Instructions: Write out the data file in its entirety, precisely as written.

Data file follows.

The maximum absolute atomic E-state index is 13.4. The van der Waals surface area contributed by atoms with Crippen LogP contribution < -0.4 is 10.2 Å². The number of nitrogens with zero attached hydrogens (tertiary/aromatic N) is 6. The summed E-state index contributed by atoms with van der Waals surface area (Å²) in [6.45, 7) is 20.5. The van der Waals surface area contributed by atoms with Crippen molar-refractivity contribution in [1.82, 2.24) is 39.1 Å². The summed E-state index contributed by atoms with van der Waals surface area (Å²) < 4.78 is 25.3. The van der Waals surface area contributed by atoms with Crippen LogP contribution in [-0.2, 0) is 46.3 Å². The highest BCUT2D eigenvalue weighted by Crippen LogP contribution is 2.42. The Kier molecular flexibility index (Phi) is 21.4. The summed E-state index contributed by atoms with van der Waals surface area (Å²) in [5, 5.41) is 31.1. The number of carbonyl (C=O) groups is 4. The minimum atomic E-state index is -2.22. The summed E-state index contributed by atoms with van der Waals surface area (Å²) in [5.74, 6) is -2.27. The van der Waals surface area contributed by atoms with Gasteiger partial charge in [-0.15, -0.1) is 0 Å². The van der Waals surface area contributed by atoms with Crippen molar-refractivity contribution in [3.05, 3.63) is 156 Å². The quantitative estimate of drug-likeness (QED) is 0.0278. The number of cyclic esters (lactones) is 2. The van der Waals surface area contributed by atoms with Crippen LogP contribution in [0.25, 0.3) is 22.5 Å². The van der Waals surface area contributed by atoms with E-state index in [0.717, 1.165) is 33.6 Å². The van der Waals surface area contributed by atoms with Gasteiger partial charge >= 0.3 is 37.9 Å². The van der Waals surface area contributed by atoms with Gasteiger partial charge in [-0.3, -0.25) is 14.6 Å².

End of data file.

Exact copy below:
The maximum absolute atomic E-state index is 13.4. The van der Waals surface area contributed by atoms with Crippen LogP contribution < -0.4 is 10.2 Å². The number of nitrogens with zero attached hydrogens (tertiary/aromatic N) is 6. The summed E-state index contributed by atoms with van der Waals surface area (Å²) in [6.45, 7) is 20.5. The van der Waals surface area contributed by atoms with Crippen molar-refractivity contribution in [1.82, 2.24) is 39.1 Å². The summed E-state index contributed by atoms with van der Waals surface area (Å²) < 4.78 is 25.3. The van der Waals surface area contributed by atoms with Crippen LogP contribution in [-0.2, 0) is 46.3 Å². The highest BCUT2D eigenvalue weighted by Crippen LogP contribution is 2.42. The Kier molecular flexibility index (Phi) is 21.4. The summed E-state index contributed by atoms with van der Waals surface area (Å²) in [5, 5.41) is 31.1. The number of carbonyl (C=O) groups is 4. The minimum atomic E-state index is -2.22. The summed E-state index contributed by atoms with van der Waals surface area (Å²) in [5.74, 6) is -2.27. The van der Waals surface area contributed by atoms with Gasteiger partial charge in [-0.15, -0.1) is 0 Å². The van der Waals surface area contributed by atoms with Crippen molar-refractivity contribution in [3.05, 3.63) is 156 Å². The quantitative estimate of drug-likeness (QED) is 0.0278. The number of cyclic esters (lactones) is 2. The van der Waals surface area contributed by atoms with Crippen LogP contribution in [0.25, 0.3) is 22.5 Å². The van der Waals surface area contributed by atoms with E-state index in [0.717, 1.165) is 33.6 Å². The van der Waals surface area contributed by atoms with Gasteiger partial charge >= 0.3 is 37.9 Å². The van der Waals surface area contributed by atoms with Gasteiger partial charge in [-0.3, -0.25) is 14.6 Å².